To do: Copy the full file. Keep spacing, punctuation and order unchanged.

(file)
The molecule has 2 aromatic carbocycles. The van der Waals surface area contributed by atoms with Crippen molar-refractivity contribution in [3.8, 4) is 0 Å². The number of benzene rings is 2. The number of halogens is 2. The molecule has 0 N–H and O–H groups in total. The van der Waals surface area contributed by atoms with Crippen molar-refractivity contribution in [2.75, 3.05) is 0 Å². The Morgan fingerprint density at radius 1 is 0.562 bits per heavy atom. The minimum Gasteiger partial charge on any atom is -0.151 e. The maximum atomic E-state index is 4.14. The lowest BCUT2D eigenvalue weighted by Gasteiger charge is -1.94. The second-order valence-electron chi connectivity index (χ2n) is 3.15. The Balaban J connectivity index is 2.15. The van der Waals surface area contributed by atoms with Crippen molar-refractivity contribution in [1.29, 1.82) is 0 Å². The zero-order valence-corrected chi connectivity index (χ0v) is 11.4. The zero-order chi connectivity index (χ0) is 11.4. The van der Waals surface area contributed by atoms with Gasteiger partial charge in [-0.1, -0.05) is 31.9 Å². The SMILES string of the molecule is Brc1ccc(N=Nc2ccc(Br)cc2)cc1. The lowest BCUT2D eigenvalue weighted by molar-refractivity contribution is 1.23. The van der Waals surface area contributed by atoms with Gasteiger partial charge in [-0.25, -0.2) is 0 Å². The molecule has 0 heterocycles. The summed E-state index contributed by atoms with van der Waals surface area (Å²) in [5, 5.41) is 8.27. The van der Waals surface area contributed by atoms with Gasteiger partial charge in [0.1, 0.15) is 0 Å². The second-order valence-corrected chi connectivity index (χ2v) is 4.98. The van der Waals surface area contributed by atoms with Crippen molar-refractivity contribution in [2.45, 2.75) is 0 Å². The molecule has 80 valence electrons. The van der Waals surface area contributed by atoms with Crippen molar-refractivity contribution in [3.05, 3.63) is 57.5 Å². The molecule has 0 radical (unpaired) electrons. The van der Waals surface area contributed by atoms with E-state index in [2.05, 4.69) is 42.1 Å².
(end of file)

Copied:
The molecule has 2 aromatic carbocycles. The van der Waals surface area contributed by atoms with Crippen molar-refractivity contribution in [3.8, 4) is 0 Å². The number of benzene rings is 2. The number of halogens is 2. The molecule has 0 N–H and O–H groups in total. The van der Waals surface area contributed by atoms with Crippen molar-refractivity contribution in [2.75, 3.05) is 0 Å². The Morgan fingerprint density at radius 1 is 0.562 bits per heavy atom. The minimum Gasteiger partial charge on any atom is -0.151 e. The maximum atomic E-state index is 4.14. The lowest BCUT2D eigenvalue weighted by Gasteiger charge is -1.94. The second-order valence-electron chi connectivity index (χ2n) is 3.15. The Balaban J connectivity index is 2.15. The van der Waals surface area contributed by atoms with Crippen molar-refractivity contribution in [1.29, 1.82) is 0 Å². The zero-order valence-corrected chi connectivity index (χ0v) is 11.4. The zero-order chi connectivity index (χ0) is 11.4. The van der Waals surface area contributed by atoms with Gasteiger partial charge in [-0.1, -0.05) is 31.9 Å². The SMILES string of the molecule is Brc1ccc(N=Nc2ccc(Br)cc2)cc1. The lowest BCUT2D eigenvalue weighted by molar-refractivity contribution is 1.23. The van der Waals surface area contributed by atoms with Gasteiger partial charge in [-0.25, -0.2) is 0 Å². The molecule has 0 heterocycles. The summed E-state index contributed by atoms with van der Waals surface area (Å²) in [5, 5.41) is 8.27. The van der Waals surface area contributed by atoms with Gasteiger partial charge in [0.1, 0.15) is 0 Å². The second-order valence-corrected chi connectivity index (χ2v) is 4.98. The van der Waals surface area contributed by atoms with Crippen molar-refractivity contribution in [2.45, 2.75) is 0 Å². The molecule has 80 valence electrons. The van der Waals surface area contributed by atoms with Crippen molar-refractivity contribution in [3.05, 3.63) is 57.5 Å². The molecule has 0 radical (unpaired) electrons. The van der Waals surface area contributed by atoms with E-state index in [2.05, 4.69) is 42.1 Å².